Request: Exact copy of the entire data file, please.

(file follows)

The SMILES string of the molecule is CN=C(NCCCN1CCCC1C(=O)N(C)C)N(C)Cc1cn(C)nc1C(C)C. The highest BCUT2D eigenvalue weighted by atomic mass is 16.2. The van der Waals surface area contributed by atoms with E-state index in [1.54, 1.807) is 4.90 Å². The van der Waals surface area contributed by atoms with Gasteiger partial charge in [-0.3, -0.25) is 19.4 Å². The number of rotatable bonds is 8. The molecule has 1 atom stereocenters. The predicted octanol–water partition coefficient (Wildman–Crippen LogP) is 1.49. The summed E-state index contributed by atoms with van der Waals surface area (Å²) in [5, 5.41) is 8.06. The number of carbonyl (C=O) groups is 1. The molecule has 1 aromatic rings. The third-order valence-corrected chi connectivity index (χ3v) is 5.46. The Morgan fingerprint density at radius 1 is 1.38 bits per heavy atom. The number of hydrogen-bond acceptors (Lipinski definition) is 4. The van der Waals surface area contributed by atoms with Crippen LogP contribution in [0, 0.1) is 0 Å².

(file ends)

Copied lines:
The SMILES string of the molecule is CN=C(NCCCN1CCCC1C(=O)N(C)C)N(C)Cc1cn(C)nc1C(C)C. The highest BCUT2D eigenvalue weighted by atomic mass is 16.2. The van der Waals surface area contributed by atoms with E-state index in [1.54, 1.807) is 4.90 Å². The van der Waals surface area contributed by atoms with Gasteiger partial charge in [-0.3, -0.25) is 19.4 Å². The number of rotatable bonds is 8. The molecule has 1 atom stereocenters. The predicted octanol–water partition coefficient (Wildman–Crippen LogP) is 1.49. The summed E-state index contributed by atoms with van der Waals surface area (Å²) in [5, 5.41) is 8.06. The number of carbonyl (C=O) groups is 1. The molecule has 1 aromatic rings. The third-order valence-corrected chi connectivity index (χ3v) is 5.46. The Morgan fingerprint density at radius 1 is 1.38 bits per heavy atom. The number of hydrogen-bond acceptors (Lipinski definition) is 4. The van der Waals surface area contributed by atoms with Crippen LogP contribution in [0, 0.1) is 0 Å².